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Climate Change

Published on November 23rd, 2017 | by James Ayre

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Poor Countries Should Have A Say In Geoengineering Activities Of Rich Countries, Report Argues

November 23rd, 2017 by  


As poor countries are likely to be the ones most negatively affected by possible efforts to geoengineer as a means of mitigating the worst effects of anthropogenic climate change, they should have a say in global discussions on the matter, according to a new report from London-based Overseas Development Institute (ODI).

Image via Encyclopedia Britannica

The report notes that developing countries for the most part remain unaware of the potential “unintended consequences” of geoengineering efforts on the global scale — mostly owing to the presence of more pressing matters, and often also the lack of “scientific capacity to engage on the topic.”

“Although most of the dialogue about geoengineering is taking place among researchers and NGOs, it’s likely to get more attention at the policy level as climate change intensifies,” commented Andrew Scott, an author of the new report, and also an energy researcher at ODI.

Reuters provides more: “Geoengineering proposals are increasingly being discussed as efforts to cut the world’s carbon emissions fall short of what is needed to hold global temperature rise to ‘well below’ 2° Celsius above pre-industrial levels, in line with the Paris Agreement to deal with climate change.

“The planet has already seen about 1° Celsius of warming, and is on a track to at least 3° unless carbon-cutting efforts become more ambitious, officials at the UN climate talks in Bonn said last week. But critics warn that poor countries — who might see lowered disaster risk from the use of geoengineering measures — also risk bearing the brunt of unintended consequences, such as shifts in global rainfall patterns.”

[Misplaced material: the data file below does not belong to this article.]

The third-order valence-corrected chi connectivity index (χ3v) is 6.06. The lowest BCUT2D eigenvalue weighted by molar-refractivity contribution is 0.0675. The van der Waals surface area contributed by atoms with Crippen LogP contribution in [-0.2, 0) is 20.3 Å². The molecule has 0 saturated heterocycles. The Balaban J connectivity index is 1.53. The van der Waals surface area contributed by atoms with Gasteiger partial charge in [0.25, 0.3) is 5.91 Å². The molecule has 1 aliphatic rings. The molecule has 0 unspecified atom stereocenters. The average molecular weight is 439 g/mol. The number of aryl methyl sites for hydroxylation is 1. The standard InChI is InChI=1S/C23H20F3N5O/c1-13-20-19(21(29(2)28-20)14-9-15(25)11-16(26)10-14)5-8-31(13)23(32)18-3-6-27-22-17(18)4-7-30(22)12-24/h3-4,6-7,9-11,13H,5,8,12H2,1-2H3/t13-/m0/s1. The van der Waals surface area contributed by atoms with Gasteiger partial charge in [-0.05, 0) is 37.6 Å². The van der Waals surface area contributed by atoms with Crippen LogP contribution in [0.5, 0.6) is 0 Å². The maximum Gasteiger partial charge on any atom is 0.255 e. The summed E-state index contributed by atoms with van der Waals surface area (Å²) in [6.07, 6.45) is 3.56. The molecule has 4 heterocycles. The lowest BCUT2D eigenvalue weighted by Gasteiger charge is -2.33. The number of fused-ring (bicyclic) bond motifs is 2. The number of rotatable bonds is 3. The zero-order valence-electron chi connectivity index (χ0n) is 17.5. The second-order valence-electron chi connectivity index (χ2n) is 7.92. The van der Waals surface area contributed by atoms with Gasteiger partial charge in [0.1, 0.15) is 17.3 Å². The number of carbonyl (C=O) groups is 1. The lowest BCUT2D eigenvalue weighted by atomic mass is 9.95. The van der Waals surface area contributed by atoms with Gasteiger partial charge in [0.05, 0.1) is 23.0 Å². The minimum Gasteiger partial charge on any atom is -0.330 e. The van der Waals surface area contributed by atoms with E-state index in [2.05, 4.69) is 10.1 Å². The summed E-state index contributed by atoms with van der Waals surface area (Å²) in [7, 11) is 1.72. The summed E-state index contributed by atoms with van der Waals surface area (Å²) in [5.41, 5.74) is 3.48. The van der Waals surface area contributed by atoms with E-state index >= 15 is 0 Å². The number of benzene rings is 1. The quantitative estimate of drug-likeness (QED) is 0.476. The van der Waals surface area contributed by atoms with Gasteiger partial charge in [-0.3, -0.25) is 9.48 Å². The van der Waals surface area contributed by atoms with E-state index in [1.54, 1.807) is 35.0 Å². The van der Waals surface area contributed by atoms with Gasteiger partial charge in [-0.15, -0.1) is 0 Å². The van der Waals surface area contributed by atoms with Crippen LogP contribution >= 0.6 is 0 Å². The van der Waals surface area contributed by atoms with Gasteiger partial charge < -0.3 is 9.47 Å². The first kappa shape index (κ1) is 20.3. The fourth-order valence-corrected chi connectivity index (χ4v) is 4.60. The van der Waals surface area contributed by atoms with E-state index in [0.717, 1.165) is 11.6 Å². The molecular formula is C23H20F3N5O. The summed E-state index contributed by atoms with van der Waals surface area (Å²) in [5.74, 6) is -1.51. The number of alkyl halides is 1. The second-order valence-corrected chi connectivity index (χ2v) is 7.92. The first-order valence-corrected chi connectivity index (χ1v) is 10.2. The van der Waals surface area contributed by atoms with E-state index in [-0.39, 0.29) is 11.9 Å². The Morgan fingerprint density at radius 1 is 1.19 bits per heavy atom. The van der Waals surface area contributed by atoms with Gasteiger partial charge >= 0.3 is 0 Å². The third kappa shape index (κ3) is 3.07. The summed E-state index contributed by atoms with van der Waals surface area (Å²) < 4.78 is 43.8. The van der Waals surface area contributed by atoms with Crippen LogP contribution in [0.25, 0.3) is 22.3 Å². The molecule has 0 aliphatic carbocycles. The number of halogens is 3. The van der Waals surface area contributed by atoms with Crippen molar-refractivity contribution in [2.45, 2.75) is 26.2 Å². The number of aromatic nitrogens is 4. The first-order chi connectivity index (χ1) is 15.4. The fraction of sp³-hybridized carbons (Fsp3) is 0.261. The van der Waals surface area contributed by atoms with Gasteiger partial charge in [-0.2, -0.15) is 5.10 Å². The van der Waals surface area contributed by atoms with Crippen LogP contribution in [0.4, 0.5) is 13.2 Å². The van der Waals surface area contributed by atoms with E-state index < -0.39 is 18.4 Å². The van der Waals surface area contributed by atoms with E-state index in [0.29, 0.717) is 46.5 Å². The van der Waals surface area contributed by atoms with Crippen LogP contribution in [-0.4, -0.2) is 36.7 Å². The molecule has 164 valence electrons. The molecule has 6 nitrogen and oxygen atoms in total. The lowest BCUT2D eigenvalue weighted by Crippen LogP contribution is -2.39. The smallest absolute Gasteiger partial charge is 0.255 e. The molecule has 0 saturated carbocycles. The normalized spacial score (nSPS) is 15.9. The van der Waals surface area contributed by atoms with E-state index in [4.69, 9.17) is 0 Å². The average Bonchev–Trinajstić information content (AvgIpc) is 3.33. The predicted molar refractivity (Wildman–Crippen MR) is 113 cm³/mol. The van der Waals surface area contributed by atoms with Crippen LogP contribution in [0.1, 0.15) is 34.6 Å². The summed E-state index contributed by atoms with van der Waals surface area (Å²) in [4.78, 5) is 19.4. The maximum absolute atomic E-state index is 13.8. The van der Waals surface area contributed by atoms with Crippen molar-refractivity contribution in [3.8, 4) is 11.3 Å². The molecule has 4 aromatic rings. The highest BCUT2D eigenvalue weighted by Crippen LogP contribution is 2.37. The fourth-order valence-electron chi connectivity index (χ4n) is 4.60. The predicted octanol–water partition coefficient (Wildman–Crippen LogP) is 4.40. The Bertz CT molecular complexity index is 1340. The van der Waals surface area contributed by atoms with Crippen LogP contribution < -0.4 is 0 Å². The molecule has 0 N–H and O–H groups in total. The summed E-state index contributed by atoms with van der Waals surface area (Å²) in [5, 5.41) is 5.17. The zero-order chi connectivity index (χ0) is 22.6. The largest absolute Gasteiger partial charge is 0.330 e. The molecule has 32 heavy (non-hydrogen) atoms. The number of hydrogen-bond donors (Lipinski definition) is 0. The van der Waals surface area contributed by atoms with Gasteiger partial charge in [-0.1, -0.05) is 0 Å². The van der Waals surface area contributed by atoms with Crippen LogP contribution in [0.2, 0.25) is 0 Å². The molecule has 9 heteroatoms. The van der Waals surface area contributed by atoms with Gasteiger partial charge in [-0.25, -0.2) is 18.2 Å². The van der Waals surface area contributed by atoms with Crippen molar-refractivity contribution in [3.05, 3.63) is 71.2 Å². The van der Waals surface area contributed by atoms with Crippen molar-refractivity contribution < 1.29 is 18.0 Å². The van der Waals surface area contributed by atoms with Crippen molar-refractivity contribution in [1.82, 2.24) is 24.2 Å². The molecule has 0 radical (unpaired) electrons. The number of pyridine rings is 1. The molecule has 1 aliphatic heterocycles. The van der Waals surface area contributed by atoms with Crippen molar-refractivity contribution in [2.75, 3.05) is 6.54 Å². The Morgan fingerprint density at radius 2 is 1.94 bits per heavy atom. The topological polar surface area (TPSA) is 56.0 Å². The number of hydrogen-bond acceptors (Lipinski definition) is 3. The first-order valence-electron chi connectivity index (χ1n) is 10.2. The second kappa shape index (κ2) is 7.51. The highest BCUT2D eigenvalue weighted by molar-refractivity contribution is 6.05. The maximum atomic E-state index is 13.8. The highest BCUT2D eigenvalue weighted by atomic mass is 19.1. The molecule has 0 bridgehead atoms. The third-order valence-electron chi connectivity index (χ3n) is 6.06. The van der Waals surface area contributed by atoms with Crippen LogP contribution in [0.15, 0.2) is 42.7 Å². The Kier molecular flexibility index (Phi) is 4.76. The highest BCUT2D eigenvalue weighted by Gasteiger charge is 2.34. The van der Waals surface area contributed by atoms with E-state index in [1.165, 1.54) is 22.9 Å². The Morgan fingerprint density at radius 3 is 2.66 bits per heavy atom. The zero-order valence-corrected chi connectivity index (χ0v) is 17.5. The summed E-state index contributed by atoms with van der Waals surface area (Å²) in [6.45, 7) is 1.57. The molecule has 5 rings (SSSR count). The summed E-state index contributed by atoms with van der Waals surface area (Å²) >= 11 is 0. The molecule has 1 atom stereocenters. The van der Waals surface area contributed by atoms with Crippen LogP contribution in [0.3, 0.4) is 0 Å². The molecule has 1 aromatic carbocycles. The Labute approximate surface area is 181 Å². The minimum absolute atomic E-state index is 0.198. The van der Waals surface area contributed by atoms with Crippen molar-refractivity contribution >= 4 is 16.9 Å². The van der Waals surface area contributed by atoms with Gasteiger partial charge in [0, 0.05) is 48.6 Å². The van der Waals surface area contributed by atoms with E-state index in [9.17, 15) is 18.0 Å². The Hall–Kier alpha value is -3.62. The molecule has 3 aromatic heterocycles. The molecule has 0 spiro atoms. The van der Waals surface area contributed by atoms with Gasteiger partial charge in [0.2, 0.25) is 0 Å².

To use the possible mass-spraying of aerosols into the atmosphere as an example — such an action could possibly shift monsoon patterns, which could cause food security problems for some billions of people living in Asia.

“But research in the developing world into those effects is mainly limited to countries with strong science and technology capacity like India and China,” noted Scott.

In other words, nearby counties without as much wealth or scientific capital essentially don’t have a say on the matter. Granted, that will likely be how things work out in practice anyways, as what are China’s or India’s neighbors going to actually do if the countries in question begin geoengineering on the mass scale? Exchange nukes?


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About the Author

James Ayre's background is predominantly in geopolitics and history, but he has an obsessive interest in pretty much everything. After an early life spent in the Imperial Free City of Dortmund, James followed the river Ruhr to Cofbuokheim, where he attended the University of Astnide. And where he also briefly considered entering the coal mining business. He currently writes for a living, on a broad variety of subjects, ranging from science, to politics, to military history, to renewable energy.



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